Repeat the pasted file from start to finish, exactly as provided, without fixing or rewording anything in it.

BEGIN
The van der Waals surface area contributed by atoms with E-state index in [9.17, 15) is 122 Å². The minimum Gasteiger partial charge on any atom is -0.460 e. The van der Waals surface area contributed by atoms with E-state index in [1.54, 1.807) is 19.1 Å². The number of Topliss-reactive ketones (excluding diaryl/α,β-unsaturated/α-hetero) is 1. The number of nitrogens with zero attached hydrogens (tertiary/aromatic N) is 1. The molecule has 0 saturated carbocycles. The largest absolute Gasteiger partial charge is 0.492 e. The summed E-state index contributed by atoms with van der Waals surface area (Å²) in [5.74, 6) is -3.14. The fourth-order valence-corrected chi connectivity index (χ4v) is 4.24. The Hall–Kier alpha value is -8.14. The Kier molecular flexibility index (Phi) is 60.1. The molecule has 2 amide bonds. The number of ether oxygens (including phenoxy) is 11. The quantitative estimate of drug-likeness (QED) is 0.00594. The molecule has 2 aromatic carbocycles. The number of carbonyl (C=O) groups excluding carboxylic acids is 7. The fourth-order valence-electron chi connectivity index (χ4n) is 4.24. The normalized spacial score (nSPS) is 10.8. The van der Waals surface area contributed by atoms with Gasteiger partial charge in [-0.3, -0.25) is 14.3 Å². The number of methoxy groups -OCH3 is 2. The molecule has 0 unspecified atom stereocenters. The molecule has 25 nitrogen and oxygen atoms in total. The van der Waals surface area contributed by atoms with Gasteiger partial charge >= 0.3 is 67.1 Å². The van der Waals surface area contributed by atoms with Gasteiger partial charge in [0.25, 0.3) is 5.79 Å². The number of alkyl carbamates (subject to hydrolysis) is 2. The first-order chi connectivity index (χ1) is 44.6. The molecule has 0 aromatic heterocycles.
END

The van der Waals surface area contributed by atoms with E-state index in [9.17, 15) is 122 Å². The minimum Gasteiger partial charge on any atom is -0.460 e. The van der Waals surface area contributed by atoms with E-state index in [1.54, 1.807) is 19.1 Å². The number of Topliss-reactive ketones (excluding diaryl/α,β-unsaturated/α-hetero) is 1. The number of nitrogens with zero attached hydrogens (tertiary/aromatic N) is 1. The molecule has 0 saturated carbocycles. The largest absolute Gasteiger partial charge is 0.492 e. The summed E-state index contributed by atoms with van der Waals surface area (Å²) in [5.74, 6) is -3.14. The fourth-order valence-corrected chi connectivity index (χ4v) is 4.24. The Hall–Kier alpha value is -8.14. The Kier molecular flexibility index (Phi) is 60.1. The molecule has 2 amide bonds. The number of ether oxygens (including phenoxy) is 11. The quantitative estimate of drug-likeness (QED) is 0.00594. The molecule has 2 aromatic carbocycles. The number of carbonyl (C=O) groups excluding carboxylic acids is 7. The fourth-order valence-electron chi connectivity index (χ4n) is 4.24. The normalized spacial score (nSPS) is 10.8. The van der Waals surface area contributed by atoms with Gasteiger partial charge in [-0.3, -0.25) is 14.3 Å². The number of methoxy groups -OCH3 is 2. The molecule has 0 unspecified atom stereocenters. The molecule has 25 nitrogen and oxygen atoms in total. The van der Waals surface area contributed by atoms with Gasteiger partial charge >= 0.3 is 67.1 Å². The van der Waals surface area contributed by atoms with Gasteiger partial charge in [0.25, 0.3) is 5.79 Å². The number of alkyl carbamates (subject to hydrolysis) is 2. The first-order chi connectivity index (χ1) is 44.6. The molecule has 0 aromatic heterocycles.